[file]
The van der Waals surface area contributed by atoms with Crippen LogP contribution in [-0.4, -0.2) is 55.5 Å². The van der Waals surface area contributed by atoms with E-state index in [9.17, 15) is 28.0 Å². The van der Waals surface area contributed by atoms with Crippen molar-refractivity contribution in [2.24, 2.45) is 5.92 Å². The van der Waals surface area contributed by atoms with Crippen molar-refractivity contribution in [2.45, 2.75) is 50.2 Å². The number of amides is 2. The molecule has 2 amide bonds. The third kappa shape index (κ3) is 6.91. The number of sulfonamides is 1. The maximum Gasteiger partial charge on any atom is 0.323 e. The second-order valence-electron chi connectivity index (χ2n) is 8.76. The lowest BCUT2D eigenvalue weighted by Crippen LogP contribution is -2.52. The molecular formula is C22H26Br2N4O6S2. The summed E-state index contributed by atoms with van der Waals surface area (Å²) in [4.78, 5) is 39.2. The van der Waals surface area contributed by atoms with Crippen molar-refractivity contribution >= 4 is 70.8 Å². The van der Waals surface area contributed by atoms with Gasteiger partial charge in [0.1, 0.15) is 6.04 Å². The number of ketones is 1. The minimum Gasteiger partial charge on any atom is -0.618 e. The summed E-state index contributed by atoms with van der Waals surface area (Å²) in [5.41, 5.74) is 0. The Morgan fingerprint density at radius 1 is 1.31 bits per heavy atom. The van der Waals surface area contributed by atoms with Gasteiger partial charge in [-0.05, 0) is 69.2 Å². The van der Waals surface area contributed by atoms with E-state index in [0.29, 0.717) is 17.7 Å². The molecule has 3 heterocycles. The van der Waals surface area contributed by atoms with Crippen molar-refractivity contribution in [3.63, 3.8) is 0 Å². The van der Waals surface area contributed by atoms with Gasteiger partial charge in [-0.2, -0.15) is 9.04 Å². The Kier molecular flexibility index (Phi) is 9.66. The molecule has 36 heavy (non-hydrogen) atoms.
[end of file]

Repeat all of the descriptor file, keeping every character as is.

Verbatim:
The van der Waals surface area contributed by atoms with Crippen LogP contribution in [-0.4, -0.2) is 55.5 Å². The van der Waals surface area contributed by atoms with E-state index in [9.17, 15) is 28.0 Å². The van der Waals surface area contributed by atoms with Crippen molar-refractivity contribution in [2.24, 2.45) is 5.92 Å². The van der Waals surface area contributed by atoms with Crippen molar-refractivity contribution in [2.45, 2.75) is 50.2 Å². The number of amides is 2. The molecule has 2 amide bonds. The third kappa shape index (κ3) is 6.91. The number of sulfonamides is 1. The maximum Gasteiger partial charge on any atom is 0.323 e. The second-order valence-electron chi connectivity index (χ2n) is 8.76. The lowest BCUT2D eigenvalue weighted by Crippen LogP contribution is -2.52. The molecular formula is C22H26Br2N4O6S2. The summed E-state index contributed by atoms with van der Waals surface area (Å²) in [4.78, 5) is 39.2. The van der Waals surface area contributed by atoms with Crippen molar-refractivity contribution >= 4 is 70.8 Å². The van der Waals surface area contributed by atoms with Gasteiger partial charge in [0.1, 0.15) is 6.04 Å². The number of ketones is 1. The minimum Gasteiger partial charge on any atom is -0.618 e. The summed E-state index contributed by atoms with van der Waals surface area (Å²) in [5.41, 5.74) is 0. The Morgan fingerprint density at radius 1 is 1.31 bits per heavy atom. The van der Waals surface area contributed by atoms with Gasteiger partial charge in [-0.05, 0) is 69.2 Å². The van der Waals surface area contributed by atoms with E-state index in [0.29, 0.717) is 17.7 Å². The molecule has 3 heterocycles. The van der Waals surface area contributed by atoms with Crippen molar-refractivity contribution in [3.63, 3.8) is 0 Å². The van der Waals surface area contributed by atoms with Gasteiger partial charge in [-0.2, -0.15) is 9.04 Å². The Kier molecular flexibility index (Phi) is 9.66. The molecule has 36 heavy (non-hydrogen) atoms.